post #41 of 47
Rick youre arguing with a superintendent. You dont have direct wear injury or soil compaction in Colorado? Please.
post #42 of 47

:offtopic:

post #43 of 47

I am well aware of the new grasses. mine greens are T1. Simply put playing on frozen dormant turf causes damage. Most Places that stay open due so for the money. which is fine. Sucks about the Fert.  mistake. It doesn't happen a lot but once in awhile you here about it.

 

Erik is right I have drifted off topic. If you would like to discuss turf anymore we should make a new thread.

post #44 of 47
Quote:
Originally Posted by wils5150 View Post
 

Erik is right I have drifted off topic. If you would like to discuss turf anymore we should make a new thread.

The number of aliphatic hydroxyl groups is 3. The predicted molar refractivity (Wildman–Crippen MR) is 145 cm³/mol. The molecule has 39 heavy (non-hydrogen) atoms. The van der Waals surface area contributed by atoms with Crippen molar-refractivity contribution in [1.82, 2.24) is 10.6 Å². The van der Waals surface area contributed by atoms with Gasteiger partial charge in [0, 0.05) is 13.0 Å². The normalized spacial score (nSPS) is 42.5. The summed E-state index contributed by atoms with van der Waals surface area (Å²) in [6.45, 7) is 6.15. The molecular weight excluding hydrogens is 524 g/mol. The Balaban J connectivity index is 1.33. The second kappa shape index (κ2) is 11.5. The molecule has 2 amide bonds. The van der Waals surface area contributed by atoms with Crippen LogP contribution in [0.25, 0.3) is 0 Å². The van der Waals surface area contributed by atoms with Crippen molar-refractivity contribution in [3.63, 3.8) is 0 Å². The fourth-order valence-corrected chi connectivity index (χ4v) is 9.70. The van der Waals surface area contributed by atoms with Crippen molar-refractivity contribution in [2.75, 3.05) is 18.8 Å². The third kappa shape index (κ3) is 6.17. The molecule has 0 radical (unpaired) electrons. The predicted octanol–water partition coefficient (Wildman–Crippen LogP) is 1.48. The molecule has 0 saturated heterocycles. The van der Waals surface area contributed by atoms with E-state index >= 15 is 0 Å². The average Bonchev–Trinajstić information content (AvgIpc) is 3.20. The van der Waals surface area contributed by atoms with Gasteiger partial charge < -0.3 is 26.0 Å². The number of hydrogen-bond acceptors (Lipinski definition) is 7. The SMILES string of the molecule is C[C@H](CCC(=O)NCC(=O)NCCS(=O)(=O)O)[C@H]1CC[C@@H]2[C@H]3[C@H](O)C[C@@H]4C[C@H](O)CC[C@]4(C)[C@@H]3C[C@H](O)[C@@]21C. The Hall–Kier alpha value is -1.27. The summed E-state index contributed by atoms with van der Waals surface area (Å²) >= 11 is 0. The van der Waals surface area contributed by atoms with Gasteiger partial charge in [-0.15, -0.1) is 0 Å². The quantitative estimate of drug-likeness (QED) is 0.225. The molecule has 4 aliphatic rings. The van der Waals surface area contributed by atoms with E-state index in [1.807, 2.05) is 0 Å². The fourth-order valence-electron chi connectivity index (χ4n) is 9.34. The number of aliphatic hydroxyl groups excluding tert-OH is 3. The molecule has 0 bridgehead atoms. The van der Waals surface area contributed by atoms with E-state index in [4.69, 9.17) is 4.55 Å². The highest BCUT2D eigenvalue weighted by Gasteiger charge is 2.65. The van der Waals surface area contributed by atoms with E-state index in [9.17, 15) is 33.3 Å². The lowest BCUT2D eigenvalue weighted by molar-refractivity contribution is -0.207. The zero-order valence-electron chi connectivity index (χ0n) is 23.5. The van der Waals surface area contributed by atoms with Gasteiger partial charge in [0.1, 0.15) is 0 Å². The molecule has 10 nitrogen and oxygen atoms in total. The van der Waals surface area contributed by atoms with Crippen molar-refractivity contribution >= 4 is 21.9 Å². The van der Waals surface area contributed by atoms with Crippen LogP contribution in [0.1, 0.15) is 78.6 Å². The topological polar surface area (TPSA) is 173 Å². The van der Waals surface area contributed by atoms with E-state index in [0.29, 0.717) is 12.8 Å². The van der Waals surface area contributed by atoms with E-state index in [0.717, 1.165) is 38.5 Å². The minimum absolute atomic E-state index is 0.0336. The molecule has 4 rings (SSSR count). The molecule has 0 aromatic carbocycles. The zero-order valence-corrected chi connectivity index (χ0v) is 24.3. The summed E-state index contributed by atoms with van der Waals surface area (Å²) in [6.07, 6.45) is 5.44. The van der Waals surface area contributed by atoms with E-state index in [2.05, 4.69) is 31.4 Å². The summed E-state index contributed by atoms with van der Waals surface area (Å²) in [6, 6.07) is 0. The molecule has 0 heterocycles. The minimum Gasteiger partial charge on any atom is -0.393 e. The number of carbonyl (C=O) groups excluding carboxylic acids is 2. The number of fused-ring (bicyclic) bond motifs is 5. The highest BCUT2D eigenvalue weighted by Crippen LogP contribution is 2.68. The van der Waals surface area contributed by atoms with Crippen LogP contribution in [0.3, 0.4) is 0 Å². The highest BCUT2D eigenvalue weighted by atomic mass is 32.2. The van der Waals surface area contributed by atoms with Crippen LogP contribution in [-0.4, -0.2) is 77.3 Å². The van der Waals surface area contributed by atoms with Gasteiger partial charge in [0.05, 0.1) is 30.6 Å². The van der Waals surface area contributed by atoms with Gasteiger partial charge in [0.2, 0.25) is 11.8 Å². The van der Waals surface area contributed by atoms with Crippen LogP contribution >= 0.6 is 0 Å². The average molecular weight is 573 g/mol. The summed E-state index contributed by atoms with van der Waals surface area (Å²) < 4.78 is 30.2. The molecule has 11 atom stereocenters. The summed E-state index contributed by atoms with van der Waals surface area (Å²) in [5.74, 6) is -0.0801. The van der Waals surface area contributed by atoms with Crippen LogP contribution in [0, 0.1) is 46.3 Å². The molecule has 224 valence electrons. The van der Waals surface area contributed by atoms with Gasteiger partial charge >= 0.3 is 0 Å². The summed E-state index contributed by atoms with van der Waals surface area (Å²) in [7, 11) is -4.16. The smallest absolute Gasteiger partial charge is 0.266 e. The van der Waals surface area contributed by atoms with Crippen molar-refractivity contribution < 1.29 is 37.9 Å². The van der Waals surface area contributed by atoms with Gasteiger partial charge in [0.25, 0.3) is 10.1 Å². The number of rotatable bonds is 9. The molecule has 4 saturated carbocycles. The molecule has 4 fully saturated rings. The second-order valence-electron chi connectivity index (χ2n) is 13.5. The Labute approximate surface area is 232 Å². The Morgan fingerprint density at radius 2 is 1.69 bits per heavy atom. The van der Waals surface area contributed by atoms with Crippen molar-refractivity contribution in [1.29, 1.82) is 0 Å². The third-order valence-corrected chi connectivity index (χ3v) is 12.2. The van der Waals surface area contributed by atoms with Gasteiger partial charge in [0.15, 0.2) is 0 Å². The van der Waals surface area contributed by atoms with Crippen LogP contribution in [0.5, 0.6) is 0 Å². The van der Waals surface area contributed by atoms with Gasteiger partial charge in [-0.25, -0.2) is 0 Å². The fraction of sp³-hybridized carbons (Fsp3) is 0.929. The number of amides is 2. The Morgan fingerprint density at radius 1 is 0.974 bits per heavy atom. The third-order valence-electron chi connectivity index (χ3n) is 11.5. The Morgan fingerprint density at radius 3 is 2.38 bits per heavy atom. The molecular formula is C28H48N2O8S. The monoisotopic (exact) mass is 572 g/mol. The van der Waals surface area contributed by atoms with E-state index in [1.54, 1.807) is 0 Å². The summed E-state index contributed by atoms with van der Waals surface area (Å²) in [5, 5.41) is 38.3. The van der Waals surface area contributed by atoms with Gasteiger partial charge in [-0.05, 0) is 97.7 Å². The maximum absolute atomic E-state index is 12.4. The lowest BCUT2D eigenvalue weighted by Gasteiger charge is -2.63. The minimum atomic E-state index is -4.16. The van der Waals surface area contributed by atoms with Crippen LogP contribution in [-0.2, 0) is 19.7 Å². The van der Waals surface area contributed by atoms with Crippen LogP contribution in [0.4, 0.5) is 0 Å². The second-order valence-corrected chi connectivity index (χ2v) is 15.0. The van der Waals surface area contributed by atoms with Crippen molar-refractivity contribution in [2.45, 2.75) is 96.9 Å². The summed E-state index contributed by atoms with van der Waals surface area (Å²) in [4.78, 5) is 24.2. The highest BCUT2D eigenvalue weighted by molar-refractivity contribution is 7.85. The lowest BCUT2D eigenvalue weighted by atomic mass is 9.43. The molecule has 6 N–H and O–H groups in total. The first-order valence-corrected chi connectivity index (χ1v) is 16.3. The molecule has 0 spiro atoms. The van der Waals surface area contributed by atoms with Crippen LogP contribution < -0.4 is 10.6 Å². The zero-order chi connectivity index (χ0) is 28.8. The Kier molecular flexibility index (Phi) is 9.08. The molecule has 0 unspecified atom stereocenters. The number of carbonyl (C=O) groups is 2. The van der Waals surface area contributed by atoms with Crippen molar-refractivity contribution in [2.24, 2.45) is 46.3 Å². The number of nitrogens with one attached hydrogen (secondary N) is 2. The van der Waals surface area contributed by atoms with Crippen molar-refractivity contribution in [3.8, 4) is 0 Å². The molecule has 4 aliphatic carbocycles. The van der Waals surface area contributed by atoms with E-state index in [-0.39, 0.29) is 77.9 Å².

I think a thread manned by a superintendent talking about turf grasses and all sorts of topics would be great. Either give it a general title and make it a catch-all, or do specific threads on specific topics. Put it/them here: http://thesandtrap.com/f/14/golf-courses-and-architecture .

post #45 of 47
Quote:
Originally Posted by iacas View Post
 

 

I think a thread manned by a superintendent talking about turf grasses and all sorts of topics would be great. Either give it a general title and make it a catch-all, or do specific threads on specific topics. Put it/them here: http://thesandtrap.com/f/14/golf-courses-and-architecture .

I am game for that. I am not the grand wizard of turf but I have been doing it for 20 plus years. My only stipulation is That I wont answer any questions that I feel would be stepping on another Superintendents toes.

post #46 of 47
Quote:
Originally Posted by colin007 View Post

Being from upstate NY I can't believe it stays warm enough in Colorado to play nearly year round.